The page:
| George Mallory
Darjeeling, Oct. 10: George Mallory has famously been quoted as saying he kept trying to climb Mount Everest “because it is there”.
The story of the Briton’s magnificent missions to the world’s peak has been “there” for over 80 years but no one has yet tried to scale it down to Hollywood proportions.
Paul Heller— of Bruce Lee’s Enter the Dragon fame — and his associates have now dared to produce a movie on Everest’s greatest mystery, to be called In High Places.
The mystery of George Leigh Mallory and Andrew Irvine’s 1924 expedition is etched in mountaineering history but inhospitable shooting locales in one of the most difficult terrains in the world, coupled with the financial risk, had kept Hollywood away.
In High Places, to be directed by James McEachen, who was assistant photographer on Magnificent Desolation: Walking on the Moon (a 3D film), will be on Mallory’s three expeditions in 1921, 1922 and the tragic 1924 attempt with the then 22-year-old Irvine.
On June 6, 1924, Mallory and Irvine set off from North Col (the north side) at 23,100 ft, hoping to reach the summit three days later. Geologist Noel Odell saw them last “going strongly for the top”. What happened after is shrouded in mystery. Many believe they were the first to summit Everest before being caught in an avalanche on the way down but this has never been proved beyond doubt.
Mallory’s body was found in 1999. But the team could not trace the camera he was carrying, which would have settled the debate once and for all since the conditions on the mountain would have preserved the film.
The body also did not have Mallory’s wife’s picture, leading to further speculation that he had climbed the peak. His family had said Mallory had intended to leave his wife’s picture at the top and would have been on his way down after summiting since the photograph wasn’t found on his body.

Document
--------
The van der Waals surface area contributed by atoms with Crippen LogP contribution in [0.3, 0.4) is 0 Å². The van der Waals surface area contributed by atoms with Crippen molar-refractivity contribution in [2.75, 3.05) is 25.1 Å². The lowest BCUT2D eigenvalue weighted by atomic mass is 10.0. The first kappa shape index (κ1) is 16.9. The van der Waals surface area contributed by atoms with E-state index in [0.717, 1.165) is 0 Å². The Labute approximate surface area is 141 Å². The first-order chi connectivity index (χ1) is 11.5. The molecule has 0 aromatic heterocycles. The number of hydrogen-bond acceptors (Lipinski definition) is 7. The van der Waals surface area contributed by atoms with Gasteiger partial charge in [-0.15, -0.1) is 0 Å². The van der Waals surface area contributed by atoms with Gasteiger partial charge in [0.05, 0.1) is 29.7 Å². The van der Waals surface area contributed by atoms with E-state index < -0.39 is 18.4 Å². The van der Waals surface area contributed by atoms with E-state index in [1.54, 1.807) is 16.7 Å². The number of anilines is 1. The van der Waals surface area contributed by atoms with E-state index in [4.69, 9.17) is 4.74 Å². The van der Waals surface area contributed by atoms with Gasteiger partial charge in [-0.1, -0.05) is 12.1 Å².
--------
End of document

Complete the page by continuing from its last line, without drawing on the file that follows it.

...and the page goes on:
| Mount Everest
McEachen, who is here, said: “This will be the first feature film on the expedition. I personally know of three scripts on the expedition but producers have not come forward as the stakes are really high. The director would want a $80-million investment and producers are wary about investing in such films.”
Jamling Tenzing Sherpa, son of Tenzing Norgay Sherpa, who conquered Everest with Sir Edmund Hillary in 1953, is helping him with the project.
McEachen has found the producers with a $7-million budget and, though the investment is low by Hollywood standards, he vowed to do justice to one of the world’s most talked about expeditions and one of mountaineering’s everlasting heroes who died at the age of 38.
The film will be extensively shot in Darjeeling — where all Everest expeditions started before Nepal opened its route in the fifties — and Tibet but with the director unlikely to take the principal cast beyond 25,000 feet, a portion will be made in the Alps and in New York and in Britain.
Although the film will primarily be based on Mallory’s expeditions, it is also expected to narrate the untold story of the sherpas.
“Had the sherpas not been there the expedition would not have taken shape. Mallory was pushed by these people to reach higher heights. In fact, Mallory seemed to have carried a survivor’s guilt after seven sherpas died during the 1922 expedition which might have given shape to the 1924 expedition,” McEachen said.